Green MP Jan Logie says she's not running for the party's co-leadership, leaving only a pair of candidates who have so far publicly put their hands up.
Green Party MP Jan Logie
Source: 1 NEWS
But it still doesn't mean it's guaranteed to be a field of two.
The party is officially staying mum about who - or even how many people - will be running until a full list is revealed on Monday - leaving it up to any further candidates who have signed up to make an announcement over the weekend, if they wish.
The nomination period closed at 5pm today.
So far only Minister for Women Julie Anne Genter and backbencher Marama Davidson have thrown their names out to fill the space left vacant since Metiria Turei resigned during last year's election campaign.
This afternoon, third-term MP and Parliamentary Under-Secretary for Justice Jan Logie said she wouldn't be contesting the leadership.
"I can confirm that I am not running and that I will support whichever of my clever colleagues is selected by the party as co-leader," she said in a brief statement.
"They're all quite wonderful."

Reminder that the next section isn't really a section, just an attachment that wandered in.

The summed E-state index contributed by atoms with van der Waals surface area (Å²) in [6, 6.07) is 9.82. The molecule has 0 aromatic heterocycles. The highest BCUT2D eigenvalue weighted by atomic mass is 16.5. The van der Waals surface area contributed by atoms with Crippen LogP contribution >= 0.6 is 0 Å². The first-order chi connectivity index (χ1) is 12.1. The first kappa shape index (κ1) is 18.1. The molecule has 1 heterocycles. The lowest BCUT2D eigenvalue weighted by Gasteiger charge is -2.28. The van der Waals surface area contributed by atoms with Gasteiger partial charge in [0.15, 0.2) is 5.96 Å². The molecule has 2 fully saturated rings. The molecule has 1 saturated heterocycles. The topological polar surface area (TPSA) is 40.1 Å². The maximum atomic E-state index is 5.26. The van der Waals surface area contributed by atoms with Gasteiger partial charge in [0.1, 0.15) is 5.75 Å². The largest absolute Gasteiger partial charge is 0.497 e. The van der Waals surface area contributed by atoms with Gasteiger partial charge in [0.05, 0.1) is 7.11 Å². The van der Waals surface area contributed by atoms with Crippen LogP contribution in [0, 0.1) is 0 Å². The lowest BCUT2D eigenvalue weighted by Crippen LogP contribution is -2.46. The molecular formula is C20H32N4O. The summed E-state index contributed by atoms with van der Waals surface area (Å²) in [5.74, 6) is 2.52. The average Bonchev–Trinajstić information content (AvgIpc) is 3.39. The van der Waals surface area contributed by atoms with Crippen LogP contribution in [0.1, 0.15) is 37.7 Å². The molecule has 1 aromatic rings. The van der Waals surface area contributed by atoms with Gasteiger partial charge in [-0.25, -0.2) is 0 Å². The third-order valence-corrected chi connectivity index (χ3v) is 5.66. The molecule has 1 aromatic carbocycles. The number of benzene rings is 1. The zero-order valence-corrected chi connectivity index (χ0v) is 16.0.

There was earlier media speculation Ms Logie would rule herself out if Ms Davidson ran.
Minister of Conservation Eugenie Sage's name has also been floating around since the replacement process began, but she has yet to confirm if she's running.
Ms Sage was travelling in Antarctica today and could not be reached for comment.
The Greens' rules also allow any current female member - not just MPs - to stand for the co-leadership, meaning there may be potential unknowns or surprise candidates in the mix.
Following Monday's announcement, candidates will have nearly two months to vie for the favour of the party's membership, with the vote to be held on April 8th.
Newcomer MPs Golriz Ghahraman and Chloe Swarbrick have both already ruled themselves out.
The Greens' constitution mandates there must be a male and female co-leader.